One of Our Problems in Promoting Lean is that the Press Misrepresents Lean
I’ve spoken and written fairly often about my insistence that lean isn’t about cost-cutting. In fact, a focus solely on cost cutting is a barrier to an effective lean implementation.
I found another blog post (For the Last Time: Cost Cutting Isn’t Lean) that addresses this issue nicely. It links to a relevant WSJ article (that you can’t get to unless you either register or buy a subscription, which is a pain, but…oh, well) that was obviously written by some dunderhead that hasn’t a clue…the smallest CLUE!…as to what the heck lean is.
Here’s the best part of the post:
“Neither is the infantilizing, management-directed, and disrespectful (to employees) cost cutting that the Wall Street Journal describes:
After chicken processor Pilgrim’s Pride Corp. adopted it a few years ago, it scrutinized how much paper it used to print documents, how much soap employees used to wash their hands, and how much Gatorade hourly employees at one processing facility drank during breaks.”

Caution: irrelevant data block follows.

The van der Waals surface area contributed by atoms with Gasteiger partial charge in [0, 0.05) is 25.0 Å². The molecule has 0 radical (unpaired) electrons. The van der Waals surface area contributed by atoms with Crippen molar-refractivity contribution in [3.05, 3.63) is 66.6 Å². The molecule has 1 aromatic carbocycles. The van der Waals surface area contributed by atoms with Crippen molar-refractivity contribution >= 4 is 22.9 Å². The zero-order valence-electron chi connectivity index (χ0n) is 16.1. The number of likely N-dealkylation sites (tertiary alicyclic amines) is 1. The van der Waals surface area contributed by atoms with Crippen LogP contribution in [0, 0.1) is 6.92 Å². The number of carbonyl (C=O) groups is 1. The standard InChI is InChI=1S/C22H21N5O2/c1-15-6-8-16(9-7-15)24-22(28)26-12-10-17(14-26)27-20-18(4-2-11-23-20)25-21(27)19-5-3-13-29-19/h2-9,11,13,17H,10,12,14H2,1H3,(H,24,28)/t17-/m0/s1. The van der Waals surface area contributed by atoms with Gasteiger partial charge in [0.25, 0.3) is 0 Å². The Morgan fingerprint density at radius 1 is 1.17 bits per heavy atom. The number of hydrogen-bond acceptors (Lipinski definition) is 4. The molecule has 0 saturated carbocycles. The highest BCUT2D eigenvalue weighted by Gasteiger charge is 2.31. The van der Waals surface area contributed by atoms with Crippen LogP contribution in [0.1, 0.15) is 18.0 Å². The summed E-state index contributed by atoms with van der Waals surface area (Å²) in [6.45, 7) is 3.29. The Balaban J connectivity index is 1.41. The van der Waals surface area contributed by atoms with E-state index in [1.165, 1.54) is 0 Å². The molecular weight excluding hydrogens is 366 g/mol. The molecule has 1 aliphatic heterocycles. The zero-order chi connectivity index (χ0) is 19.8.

That stuff just drives me nuts. And it badly, badly represents what lean is all about. I mean, where in hell did anyone get the idea that tracking worker Gator-Ade consumption has anything whatsoever to do with lean or continual improvement? To be sure, I didn’t read the whole WSJ article and it’s possible that it was actually deriding such short sighted measures. But I don’t think so. WSJ is a good rag but I know of other examples in which it’s coverage of manufacturing issues left a lot to be desired.
In the end, WSJ may have done me a favor. I’m going to start using the illustration above as something of a litmus test. I’m going to show it to managers and ask if they think it’s a good example of lean practice. If they answer yes…well, it’ll be an indication that we have LOTS of work ahead of us.